Rescuers continue search operation in the waters of Tanjung Karawang, Indonesia, on Tuesday. (Tatan Syuflana/Associated Press)

In a detailed post online, Indonesian TV presenter Conchita Caroline said boarding of Sunday's flight was delayed by more than an hour and when the plane was being towed, a technical problem forced it to return to its parking space.

She said passengers sat in the cabin without air conditioning for at least 30 minutes listening to an "unusual" engine roar, while some children vomited from the overbearing heat, until staff faced with rising anger let them disembark.

Experienced pilots in fine weather

After about 30 minutes of passengers waiting on the tarmac, they were told to board again while an engine was checked.

Caroline said she queried a staff member but was met with a defensive response.

"He just showed me the flight permit that he had signed and he said the problem had been settled," she said. "He treated me like a passenger full of disturbing dramas even though what I was asking represented friends and confused tourists who didn't understand Indonesian."

Distraught family members struggled to comprehend the sudden loss of loved ones in the crash of a plane with experienced pilots in fine weather.

Underwater vehicle deployed

"This is a very difficult time for our family," said Leo Sihombing, outside a crisis centre set up for family members at Jakarta's Soekarno-Hatta airport.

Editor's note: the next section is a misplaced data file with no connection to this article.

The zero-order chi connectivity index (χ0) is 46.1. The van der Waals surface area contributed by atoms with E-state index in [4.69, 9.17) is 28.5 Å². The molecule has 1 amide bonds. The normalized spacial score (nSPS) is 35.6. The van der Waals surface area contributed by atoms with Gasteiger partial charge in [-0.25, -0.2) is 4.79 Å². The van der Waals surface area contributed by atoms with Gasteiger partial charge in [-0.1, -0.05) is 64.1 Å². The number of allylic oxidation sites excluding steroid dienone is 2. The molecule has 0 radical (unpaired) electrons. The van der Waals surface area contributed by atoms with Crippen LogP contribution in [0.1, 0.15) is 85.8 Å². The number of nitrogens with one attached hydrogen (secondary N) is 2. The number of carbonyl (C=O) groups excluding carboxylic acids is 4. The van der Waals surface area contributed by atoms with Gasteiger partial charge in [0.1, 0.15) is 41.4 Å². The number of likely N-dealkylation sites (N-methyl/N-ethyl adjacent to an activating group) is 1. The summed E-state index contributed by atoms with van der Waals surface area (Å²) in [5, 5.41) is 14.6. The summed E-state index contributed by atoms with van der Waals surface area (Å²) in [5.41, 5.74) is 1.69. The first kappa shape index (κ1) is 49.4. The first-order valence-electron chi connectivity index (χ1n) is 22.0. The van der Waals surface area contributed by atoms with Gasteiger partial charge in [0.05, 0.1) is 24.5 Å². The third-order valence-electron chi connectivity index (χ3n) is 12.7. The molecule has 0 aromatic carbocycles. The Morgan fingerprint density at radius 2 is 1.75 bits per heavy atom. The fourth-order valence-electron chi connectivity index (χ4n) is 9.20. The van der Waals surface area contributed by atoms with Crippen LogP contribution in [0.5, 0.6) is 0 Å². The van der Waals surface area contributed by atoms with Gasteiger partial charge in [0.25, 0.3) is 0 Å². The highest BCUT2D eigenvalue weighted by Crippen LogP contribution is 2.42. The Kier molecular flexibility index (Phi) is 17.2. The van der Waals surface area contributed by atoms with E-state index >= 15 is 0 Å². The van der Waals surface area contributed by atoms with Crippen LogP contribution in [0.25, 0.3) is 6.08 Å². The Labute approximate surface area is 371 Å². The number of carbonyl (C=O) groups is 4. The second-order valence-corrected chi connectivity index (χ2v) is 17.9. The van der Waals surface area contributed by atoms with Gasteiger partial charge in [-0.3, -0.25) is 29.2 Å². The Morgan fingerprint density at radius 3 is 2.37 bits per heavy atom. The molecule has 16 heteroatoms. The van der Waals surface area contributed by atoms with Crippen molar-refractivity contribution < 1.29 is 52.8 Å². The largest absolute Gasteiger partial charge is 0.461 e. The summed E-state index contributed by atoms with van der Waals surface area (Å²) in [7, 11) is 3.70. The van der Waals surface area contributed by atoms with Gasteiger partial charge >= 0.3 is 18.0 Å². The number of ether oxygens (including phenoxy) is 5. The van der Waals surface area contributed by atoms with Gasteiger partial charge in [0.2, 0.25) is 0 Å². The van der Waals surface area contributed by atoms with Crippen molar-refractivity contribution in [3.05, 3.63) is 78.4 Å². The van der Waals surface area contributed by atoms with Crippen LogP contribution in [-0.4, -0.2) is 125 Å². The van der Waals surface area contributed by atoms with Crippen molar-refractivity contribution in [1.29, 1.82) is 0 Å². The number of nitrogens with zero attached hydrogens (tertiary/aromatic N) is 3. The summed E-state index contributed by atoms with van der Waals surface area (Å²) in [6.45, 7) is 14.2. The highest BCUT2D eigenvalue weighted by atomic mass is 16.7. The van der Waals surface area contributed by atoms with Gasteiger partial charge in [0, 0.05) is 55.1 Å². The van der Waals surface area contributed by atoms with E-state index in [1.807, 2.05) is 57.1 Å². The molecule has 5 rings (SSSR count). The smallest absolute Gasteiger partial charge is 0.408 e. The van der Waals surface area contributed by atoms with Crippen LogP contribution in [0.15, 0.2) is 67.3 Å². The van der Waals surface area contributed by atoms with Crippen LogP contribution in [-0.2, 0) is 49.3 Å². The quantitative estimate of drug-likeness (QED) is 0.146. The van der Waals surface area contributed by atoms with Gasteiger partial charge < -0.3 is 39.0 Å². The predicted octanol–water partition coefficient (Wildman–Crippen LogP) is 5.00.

"We know that it is very unlikely that my cousin is still alive, but no one can provide any certainty or explanation," he said as other family members wept and hugged each other.

Sangeeta Suneja, mother of Bhavye Suneja, a pilot of Lion Air flight JT610, leaves New Delhi for Jakarta. (Anushree Fadnavis/Reuters)

"What we hope now is rescuers can find his body, so we can bury him properly, and authorities can reveal what caused the plane crash," Sihombing said.

Specialist ships and a remotely operated underwater vehicle have been deployed to search for the plane's hull and flight recorder.

Plane in relatively shallow water

Search and Rescue Agency chief Muhammad Syaugi has said he's certain it won't take long to locate the hull of the aircraft and its flight recorders due to the relatively shallow 30-metre depth of the waters where it crashed.

The crash is the worst airline disaster in Indonesia since an AirAsia flight from Surabaya to Singapore plunged into the sea in December 2014, killing all 162 on board.

Relatives have been asked to provide DNA samples to help identify victims of the Lion Air plane crash. This relative, at the police hospital in Jakarta on Tuesday, holds a photo of one of the passengers. (Fauzy Chaniago/Associated Press)

Indonesian airlines were barred in 2007 from flying to Europe because of safety concerns, though several were allowed to resume services in the following decade. The ban was completely lifted in June. The U.S. lifted a decade-long ban in 2016.

Lion Air, a discount carrier, is one of Indonesia's youngest and biggest airlines, flying to dozens of domestic and international destinations. Earlier this year it confirmed a deal to buy 50 new Boeing narrow-body aircraft worth an estimated $6.2 billion US. It has been expanding aggressively in Southeast Asia, a fast-growing region of more than 600 million people.